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Expansion not on C-USA radar

By Denny O'Brien
All rights reserved.

NEW ORLEANS — A familiar topic resurfaced at the annual Conference USA football media blitz, one that commissioner Britton Banowsky and many of the league’s coaches thought was put to rest three years ago.

With rumors circulating that the Big Ten is pondering an increase in membership to 12, questions again arose about C-USA’s future:

If the Big Ten raids the Big East or another conference, will there be a domino effect on C-USA? Is C-USA proactively planning for the possibility that another round of conference upheaval is on the horizon?

And even if another league doesn’t ignite the next expansion inferno, is C-USA currently considering the possibility of expanding to 16?

Those were just a few of the questions Banowsky and C-USA’s coaches addressed Tuesday morning in New Orleans.

“It’s interesting because the Big Ten hasn’t done anything in terms of realignment for a long time,” Banowsky said. “And my sense is that the rationale would be focused on trying to grow the Big Ten Network.

“Whether or not there’s a fit for the Big Ten remains to be seen. Whether or not Notre Dame is a part of that discussion remains to be seen. I’m not concerned about it.”

Expansion was the topic of a recent story published in USA Today, which stated that the Big Ten’s new television network could motivate the league to extend its footprint. A new member would add more interested viewers and the potential for increased revenue.

Notre Dame, Rutgers, and Syracuse are believed the likely targets should the Big Ten expand, each of which would put a dent in the Big East’s membership. And though Banowsky isn’t concerned about the future, he did acknowledge the chain reaction effect that could occur in that expansion scenario.

“I know that this could impact the Big East, theoretically,” Banowsky said. “There might be a domino effect, but I don’t lose any sleep over it.

“I visited as late as this past week with Mike Tranghese and the Big East, and he tells me that relative to our (C-USA) members, there’s nothing going on. There has not been any connection at all between their activities and our membership.”

But what if the Big Ten does expand and C-USA is not impacted? Does that mean the league will stay with its current configuration of 12 schools divided into two divisions?

East Carolina athletics director Terry Holland has proposed a scenario in which C-USA expands to 16 and further regionalizes the geographically widespread league. That idea is no doubt motivated by the desire to reduce travel expenses and develop a tighter regional setup.

However that isn’t something that C-USA is seriously considering at this time. In fact, Banowsky is quite comfortable with the status quo.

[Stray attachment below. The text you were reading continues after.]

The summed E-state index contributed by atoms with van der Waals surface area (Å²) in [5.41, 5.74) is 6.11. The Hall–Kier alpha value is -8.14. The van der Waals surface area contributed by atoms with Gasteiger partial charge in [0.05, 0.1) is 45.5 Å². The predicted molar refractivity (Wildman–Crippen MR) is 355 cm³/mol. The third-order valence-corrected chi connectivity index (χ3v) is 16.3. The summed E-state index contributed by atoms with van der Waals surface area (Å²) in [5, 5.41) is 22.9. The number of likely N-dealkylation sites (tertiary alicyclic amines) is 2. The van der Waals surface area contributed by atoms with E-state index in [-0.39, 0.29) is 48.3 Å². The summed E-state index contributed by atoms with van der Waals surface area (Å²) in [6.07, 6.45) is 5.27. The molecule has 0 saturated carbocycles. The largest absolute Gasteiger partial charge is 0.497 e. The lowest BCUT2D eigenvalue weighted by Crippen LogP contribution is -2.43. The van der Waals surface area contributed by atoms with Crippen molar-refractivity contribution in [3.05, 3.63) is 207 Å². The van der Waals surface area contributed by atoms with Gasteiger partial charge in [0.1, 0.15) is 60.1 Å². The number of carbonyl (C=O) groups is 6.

“If we felt like there were universities that would add great value to what we are trying to do here, then that’s something that we probably would look at,” Banowsky said. “But I can tell you that, for the most part, our members are very comfortable with the group we have and trying to build on what we have before we go out and try to reinvent ourselves.

“Frankly, I think most people are very comfortable with the structure we have, the membership we have, and the commitments that our members are making to building successful programs. I think that’s our focus. Our focus is 100 percent on how we move these 12 universities to a higher point.”

Tommy West agrees. The outspoken Memphis coach thinks C-USA’s current setup is too new for a dramatic makeover, and he also isn’t sure if there are four programs that would improve the league’s profile.

“I think in two more years when everybody has played everybody, then I think you can kind of judge – make an assessment of where the league is,” West said. “Right now I don’t know what the need for moving to 16 would be.

“I think right now we should put our emphasis on making this league as strong as we can. It’s just hard for me to imagine four teams out there who would help this league.”

East Carolina coach Skip Holtz doesn’t have a strong opinion on the matter. Though he does acknowledge the geographic challenges ECU and its league brethren face, he is content with leaving those decisions with conference and school administrators.

“I don’t know,” Holtz said. “I know that it is difficult for everybody from Dallas to Marshall to turn and develop a lot of geographical rivalry games.

“I think Terry’s concept is to keep it together, just expand the East a little bit more so we can develop the regional games here, develop the (West), and then come together. I don’t know. I use the theory coaches coach, players play, administrators administrate. I don’t know if it could work, but I understand why he’s talking about bringing that up.”

Regardless, the message at the C-USA football kickoff on conference realignment is clear. It’s not being seriously discussed – and it likely won’t be unless C-USA is impacted by another league’s expansion.

08/01/2007 03:24:50 AM


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